On 10 May, Czech media outlets (the newspaper Seznam Pravdy1and the TV channel CT12) revealed that they have come into possession of information that a Russian citizen who had arrived in the country to poison two Czech officials is, in fact, the head of the Kremlin’s soft power machine Rossotrudnichestvo Andrey Konchakov.
Prior to this, information was leaked to Czech media3 that on 14 March a Russian spy had arrived in Prague via airplane and was able to freely transport ricin in his suitcase because of his diplomatic status. Later, this person, now identified as Konchakov, was escorted in a diplomatic vehicle to the Russian embassy in Prague.
Czech intelligence services were aware of this happening but out of fear of causing a diplomatic scandal with Moscow Konchakov’s suitcase was not examined at the airport.
Instead, Czech intelligence officers decided to arrange personal security for the potential victims of the assassination – Mayor of Prague Zdenek Hrib and Head of Prague’s 6th District Ondrey Kolar.4 Both men were responsible for the removal of the statue of Marshal Ivan Konev, which provoked unprecedented wrath from Moscow.
Czech media have numerous times linked Konchakov with activities of Russian intelligence services,5 and these doubts are most likely justified, because historically such organizations as Rossotrudnichestvo have always served the needs of Russian spies and agents of influence.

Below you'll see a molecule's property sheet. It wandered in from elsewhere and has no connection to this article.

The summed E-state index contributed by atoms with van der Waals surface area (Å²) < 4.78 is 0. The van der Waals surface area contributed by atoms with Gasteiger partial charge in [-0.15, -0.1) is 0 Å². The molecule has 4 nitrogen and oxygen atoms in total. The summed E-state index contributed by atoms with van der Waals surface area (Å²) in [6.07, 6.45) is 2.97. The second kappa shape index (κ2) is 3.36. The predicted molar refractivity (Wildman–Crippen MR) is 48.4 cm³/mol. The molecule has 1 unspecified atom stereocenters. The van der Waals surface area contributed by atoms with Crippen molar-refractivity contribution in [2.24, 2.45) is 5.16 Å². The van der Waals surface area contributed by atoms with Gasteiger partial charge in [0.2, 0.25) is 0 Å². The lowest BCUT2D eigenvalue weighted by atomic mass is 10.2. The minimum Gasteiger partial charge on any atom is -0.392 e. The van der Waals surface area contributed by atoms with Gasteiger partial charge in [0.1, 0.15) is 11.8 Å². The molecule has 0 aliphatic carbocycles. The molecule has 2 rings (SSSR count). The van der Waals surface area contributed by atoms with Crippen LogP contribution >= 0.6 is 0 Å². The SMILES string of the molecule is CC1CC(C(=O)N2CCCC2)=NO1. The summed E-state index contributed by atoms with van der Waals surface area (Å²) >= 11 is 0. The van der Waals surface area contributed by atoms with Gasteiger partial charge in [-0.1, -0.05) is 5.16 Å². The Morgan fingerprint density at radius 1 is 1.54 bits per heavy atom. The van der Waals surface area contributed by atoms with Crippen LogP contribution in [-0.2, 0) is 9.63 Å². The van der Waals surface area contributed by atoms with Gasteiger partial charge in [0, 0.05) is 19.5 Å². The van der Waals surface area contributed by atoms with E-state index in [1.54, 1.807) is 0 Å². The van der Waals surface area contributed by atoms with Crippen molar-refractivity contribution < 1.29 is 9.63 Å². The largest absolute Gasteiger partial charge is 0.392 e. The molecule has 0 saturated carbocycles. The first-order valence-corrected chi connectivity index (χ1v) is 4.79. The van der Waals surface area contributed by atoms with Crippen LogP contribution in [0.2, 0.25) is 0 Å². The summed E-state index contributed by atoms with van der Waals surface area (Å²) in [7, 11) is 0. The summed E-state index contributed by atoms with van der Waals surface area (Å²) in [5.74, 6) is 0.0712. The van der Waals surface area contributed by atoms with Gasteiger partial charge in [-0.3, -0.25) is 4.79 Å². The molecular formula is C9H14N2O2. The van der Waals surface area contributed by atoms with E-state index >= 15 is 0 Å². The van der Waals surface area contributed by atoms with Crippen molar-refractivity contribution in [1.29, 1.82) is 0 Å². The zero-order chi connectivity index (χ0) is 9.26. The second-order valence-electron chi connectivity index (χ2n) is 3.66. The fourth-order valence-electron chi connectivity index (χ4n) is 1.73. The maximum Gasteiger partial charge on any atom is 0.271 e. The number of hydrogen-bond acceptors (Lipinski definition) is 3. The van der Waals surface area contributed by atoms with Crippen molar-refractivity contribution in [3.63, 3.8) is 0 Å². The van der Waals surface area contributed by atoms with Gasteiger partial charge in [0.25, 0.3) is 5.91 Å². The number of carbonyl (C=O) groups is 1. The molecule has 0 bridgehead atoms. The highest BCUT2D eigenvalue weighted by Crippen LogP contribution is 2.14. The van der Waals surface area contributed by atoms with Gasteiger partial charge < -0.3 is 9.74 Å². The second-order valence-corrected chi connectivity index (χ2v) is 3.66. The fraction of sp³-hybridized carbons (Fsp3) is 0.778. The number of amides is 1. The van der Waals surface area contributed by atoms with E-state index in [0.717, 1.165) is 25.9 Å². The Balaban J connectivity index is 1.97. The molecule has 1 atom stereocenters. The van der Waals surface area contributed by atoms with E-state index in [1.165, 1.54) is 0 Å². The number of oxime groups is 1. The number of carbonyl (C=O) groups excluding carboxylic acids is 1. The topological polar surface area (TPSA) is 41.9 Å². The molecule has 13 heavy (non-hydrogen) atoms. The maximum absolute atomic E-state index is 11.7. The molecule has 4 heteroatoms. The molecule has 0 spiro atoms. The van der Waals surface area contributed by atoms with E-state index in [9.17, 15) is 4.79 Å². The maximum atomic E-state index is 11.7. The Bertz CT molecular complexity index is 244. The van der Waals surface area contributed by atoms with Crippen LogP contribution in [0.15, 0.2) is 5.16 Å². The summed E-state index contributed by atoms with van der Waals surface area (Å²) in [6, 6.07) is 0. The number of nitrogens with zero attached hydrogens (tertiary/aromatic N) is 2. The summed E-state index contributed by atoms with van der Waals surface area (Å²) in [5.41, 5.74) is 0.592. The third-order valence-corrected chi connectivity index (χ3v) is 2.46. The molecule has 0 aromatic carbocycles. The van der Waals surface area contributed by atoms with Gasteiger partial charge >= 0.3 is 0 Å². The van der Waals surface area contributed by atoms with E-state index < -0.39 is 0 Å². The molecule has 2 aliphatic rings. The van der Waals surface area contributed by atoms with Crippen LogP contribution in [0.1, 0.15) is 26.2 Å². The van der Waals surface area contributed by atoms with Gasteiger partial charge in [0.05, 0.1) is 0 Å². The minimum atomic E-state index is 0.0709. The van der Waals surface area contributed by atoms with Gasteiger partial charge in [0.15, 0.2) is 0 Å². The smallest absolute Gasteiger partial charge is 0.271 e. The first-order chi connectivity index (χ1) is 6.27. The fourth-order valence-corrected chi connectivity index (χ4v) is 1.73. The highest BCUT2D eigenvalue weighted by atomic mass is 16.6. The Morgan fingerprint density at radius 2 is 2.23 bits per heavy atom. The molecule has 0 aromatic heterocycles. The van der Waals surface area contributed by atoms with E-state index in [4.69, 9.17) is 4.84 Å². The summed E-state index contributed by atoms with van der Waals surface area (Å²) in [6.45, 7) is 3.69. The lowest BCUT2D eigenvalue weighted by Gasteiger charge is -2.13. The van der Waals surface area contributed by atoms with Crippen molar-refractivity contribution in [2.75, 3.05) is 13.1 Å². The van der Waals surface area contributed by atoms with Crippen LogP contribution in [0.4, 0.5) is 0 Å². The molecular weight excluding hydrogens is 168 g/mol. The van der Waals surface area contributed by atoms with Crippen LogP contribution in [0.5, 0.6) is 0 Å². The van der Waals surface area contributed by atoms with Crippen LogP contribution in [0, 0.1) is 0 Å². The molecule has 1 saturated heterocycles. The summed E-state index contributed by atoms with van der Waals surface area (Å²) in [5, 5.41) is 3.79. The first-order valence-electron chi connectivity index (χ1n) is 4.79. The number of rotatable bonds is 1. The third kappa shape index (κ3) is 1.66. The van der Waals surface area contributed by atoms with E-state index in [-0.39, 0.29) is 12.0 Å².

It is interesting that this is not the first time Russian spies have used diplomatic cover to poison foreign nationals. I will remind that in January Bulgaria charged three Russian spies for the assassination of local arms manufacturer Emilian Gebrev.6 It was later uncovered that the spies had ties to the Russian GRU elite unit 29155.7 Members of this unit have been previously linked with the attempted coup in Montenegro8 and the 2018 poisoning of former Russian spy Sergey Skripal.9
It should be said that some time ago, in 2012, Latvia too experienced Russia’s taste for attacking foreign citizens when local journalist Leonīds Jākobsons was heavily injured by two unknown men.
The attackers, who communicated in Russian, intercepted the journalist – who was fiercely critical of Moscow and local pro-Kremlin politicians – along with his son in a stairwell, knocked them down and used a knife to leave a deliberate scar on the journalist’s face.10
Jākobsons was certain that the attack was directly linked to his professional activities. Prior to the attack, the journalist published on the website kompromat.lv an e-mail conversation between Mayor of Riga Nils Ušakovs and advisor in the Russian Embassy Aleksandr Khapilov who, unofficially, was considered a Russian intelligence officer.11 It cannot be ruled out that the attack against Jākobsons in 2012 was too carried out by Russian intelligence services.
The last years have shown that Russian intelligence services have become even more aggressive and shameless. If previously only Russian citizens had to worry about being punished by the Kremlin, now it seems that the entire world has to stay alert.
The most absurd thing in all of this is that, despite numerous cases of Russian spies blatantly interfering in the domestic affairs of different European nations, the government’s of these nations continue maintaining relatively normal relations with the official Moscow and go out of their way to avoid any diplomatic confrontation with Russia.
Czechia and its president Miloš Zeman are no exception – after a Russian spy attempted to poison the mayor of Czechia’s capital, the president proudly announced that he has promised Vladimir Putin that he will attend the rescheduled Victory Day parade in Moscow which is to take place in September this year.12
Quo vadis Europa?
*Janis Makonkalns, Latvian freelance journalist and blogger